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13 December 2011

BCIs Play Music Based on Moods

Scientists are developing a brain-computer interface (BCI) that recognises a person’s affective state and plays music to them based on their mood. The duo from the universities of Reading and Plymouth believe the system could be used as a therapeutic aid for people suffering with certain forms of depression. Scientists are not asking the subject to be happy or sad. They want to recognise the subject’s state so we can provide the right stimulus.

The subject is not in control and this is a very unique feature. Traditionally, the user has had complete control over how a BCI system responds. The project would use an electroencephalograph (EEG) to transfer the electrical signal from the patient’s scalp via a series of wires to an amplifier box, which, in turn, would be connected to a computer. The computer would then generate its own synthetic music based on the user’s mental state.

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07 December 2011

Brain Limiting Global Data Growth

In the early 19th century, the German physiologist Ernst Weber discovered that the smallest increase in weight a human can perceive is proportional to the initial mass. This is now known as the Weber-Fechner law and shows that the relationship between the stimulus and perception is logarithmic. It's straightforward to apply this rule to modern media. Take images for example. An increase in resolution of a low resolution picture is more easily perceived than the same increase to a higher resolution picture. When two parameters are involved, the relationship between the stimuli and perception is the square of the logarithm. This way of thinking about stimulus and perception clearly indicates that the Weber-Fechner law ought to have a profound effect on the rate at which we absorb information.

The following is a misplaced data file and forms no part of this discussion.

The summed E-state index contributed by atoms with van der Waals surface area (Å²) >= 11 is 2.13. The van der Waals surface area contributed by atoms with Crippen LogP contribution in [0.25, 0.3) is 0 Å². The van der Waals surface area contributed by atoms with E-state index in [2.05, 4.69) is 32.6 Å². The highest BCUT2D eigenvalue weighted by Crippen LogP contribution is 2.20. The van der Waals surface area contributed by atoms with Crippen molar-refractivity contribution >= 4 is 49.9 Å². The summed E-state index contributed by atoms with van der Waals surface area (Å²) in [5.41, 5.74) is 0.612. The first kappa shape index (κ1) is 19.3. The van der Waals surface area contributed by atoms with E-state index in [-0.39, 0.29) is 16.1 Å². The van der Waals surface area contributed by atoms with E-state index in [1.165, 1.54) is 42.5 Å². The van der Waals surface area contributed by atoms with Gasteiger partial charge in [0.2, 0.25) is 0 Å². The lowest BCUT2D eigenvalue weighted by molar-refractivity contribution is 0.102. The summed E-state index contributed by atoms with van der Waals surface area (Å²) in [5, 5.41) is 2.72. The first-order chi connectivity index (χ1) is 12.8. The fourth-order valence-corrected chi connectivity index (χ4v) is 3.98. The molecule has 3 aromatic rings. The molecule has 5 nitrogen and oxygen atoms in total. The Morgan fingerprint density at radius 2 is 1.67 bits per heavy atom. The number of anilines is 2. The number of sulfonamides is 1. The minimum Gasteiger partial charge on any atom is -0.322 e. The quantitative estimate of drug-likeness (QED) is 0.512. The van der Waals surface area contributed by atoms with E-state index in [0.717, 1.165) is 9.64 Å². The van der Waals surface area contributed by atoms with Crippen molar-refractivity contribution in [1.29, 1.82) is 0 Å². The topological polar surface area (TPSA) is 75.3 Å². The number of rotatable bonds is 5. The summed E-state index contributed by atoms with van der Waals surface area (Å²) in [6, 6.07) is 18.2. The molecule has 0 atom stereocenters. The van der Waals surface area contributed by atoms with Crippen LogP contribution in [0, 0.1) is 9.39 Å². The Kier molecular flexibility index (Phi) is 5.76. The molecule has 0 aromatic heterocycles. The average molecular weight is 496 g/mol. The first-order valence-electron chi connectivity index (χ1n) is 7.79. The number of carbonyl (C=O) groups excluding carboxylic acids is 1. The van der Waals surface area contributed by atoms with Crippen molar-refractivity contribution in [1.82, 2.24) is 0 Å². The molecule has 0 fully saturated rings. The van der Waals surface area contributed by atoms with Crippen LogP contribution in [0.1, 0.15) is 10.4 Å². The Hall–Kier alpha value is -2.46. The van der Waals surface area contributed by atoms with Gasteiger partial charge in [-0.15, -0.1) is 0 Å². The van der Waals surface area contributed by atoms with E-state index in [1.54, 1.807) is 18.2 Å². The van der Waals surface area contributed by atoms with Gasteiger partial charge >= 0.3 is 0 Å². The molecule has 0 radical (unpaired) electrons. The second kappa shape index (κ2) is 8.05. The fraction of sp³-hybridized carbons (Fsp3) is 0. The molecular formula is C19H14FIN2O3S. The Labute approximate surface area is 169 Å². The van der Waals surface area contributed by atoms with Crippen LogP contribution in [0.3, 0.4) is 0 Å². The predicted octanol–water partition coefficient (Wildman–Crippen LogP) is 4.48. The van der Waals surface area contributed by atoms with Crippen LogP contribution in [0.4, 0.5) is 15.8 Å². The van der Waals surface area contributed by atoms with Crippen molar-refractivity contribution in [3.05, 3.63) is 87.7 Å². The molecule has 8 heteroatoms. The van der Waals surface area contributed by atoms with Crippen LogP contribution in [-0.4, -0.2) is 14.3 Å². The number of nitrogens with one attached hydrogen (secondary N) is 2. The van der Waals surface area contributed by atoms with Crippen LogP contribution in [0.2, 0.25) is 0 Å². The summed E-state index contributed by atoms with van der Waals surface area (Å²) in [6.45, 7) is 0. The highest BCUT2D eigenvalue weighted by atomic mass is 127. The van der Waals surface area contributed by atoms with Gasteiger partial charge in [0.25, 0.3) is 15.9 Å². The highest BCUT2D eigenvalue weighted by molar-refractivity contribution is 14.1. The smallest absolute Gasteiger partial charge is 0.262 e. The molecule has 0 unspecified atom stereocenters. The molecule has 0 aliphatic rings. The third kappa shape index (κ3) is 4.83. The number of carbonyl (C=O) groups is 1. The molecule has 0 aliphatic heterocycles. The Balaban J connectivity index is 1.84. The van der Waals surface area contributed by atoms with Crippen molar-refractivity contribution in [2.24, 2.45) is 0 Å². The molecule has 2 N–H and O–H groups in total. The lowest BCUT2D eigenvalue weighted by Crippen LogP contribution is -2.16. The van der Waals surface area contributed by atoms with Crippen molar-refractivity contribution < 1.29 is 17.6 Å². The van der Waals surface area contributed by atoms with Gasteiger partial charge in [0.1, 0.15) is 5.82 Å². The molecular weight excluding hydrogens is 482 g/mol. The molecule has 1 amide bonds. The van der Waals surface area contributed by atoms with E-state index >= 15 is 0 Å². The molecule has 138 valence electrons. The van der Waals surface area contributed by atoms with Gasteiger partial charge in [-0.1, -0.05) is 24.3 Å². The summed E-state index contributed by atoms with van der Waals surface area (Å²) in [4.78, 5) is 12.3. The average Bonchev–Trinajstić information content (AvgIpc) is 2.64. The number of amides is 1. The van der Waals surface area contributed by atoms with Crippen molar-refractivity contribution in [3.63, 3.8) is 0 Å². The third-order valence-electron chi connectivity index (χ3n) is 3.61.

Today, researchers at Goethe University Frankfurt in Germany look for signs of the Weber-Fechner law in the size distribution of files on the internet. They measured the type and size of files pointed to by every outward link from Wikipedia and the open directory project, dmoz.org. That's a total of more than 600 million files. Some 58 per cent of these pointed to image files, 32 per cent to application files, 5 per cent to text files, 3 per cent to audio and 1 per cent to video files. They discovered that the audio and video file distribution followed a log-normal curve, which is compatible with a logarithmic squared-type relationship. By contrast, image files follow a power law distribution, which is compatible with a logarithmic relationship. That's exactly as the Weber-Fechner law predicts.

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01 December 2011

Robots in Reality

Consider the following scenario: A scout surveys a high-rise building that’s been crippled by an earthquake, trapping workers inside. After looking for a point of entry, the scout carefully navigates through a small opening. An officer radios in, Go look down that corridor and tell me what you see’. The scout steers through smoke and rubble, avoiding obstacles and finding two trapped people, reporting their location via live video. A SWAT team is then sent to lead the workers safely out of the building. Despite its heroics, though, the scout is impervious to thanks. It just sets its sights on the next mission, like any robot would do. In the not-too-distant future, such robotics-driven missions will be a routine part of disaster response, researchers at MIT predict. Robots are ideal for dangerous and covert tasks, such as navigating nuclear disasters or spying on enemy camps.

They can be small and resilient — but more importantly, they can save valuable manpower. The key hurdle to such a scenario is robotic intelligence: Flying through unfamiliar territory while avoiding obstacles is an incredibly complex computational task. Understanding verbal commands in natural language is even trickier. Researchers in MIT’s Computer Science and Artificial Intelligence Laboratory (CSAIL), are designing robotic systems that do more things intelligently by themselves. For instance, the team is building micro-aerial vehicles (MAVs), about the size of a small briefcase, that navigate independently, without the help of a global positioning system (GPS). Most drones depend on GPS to get around, which limits the areas they can cover. The group is also building social robots that understand natural language.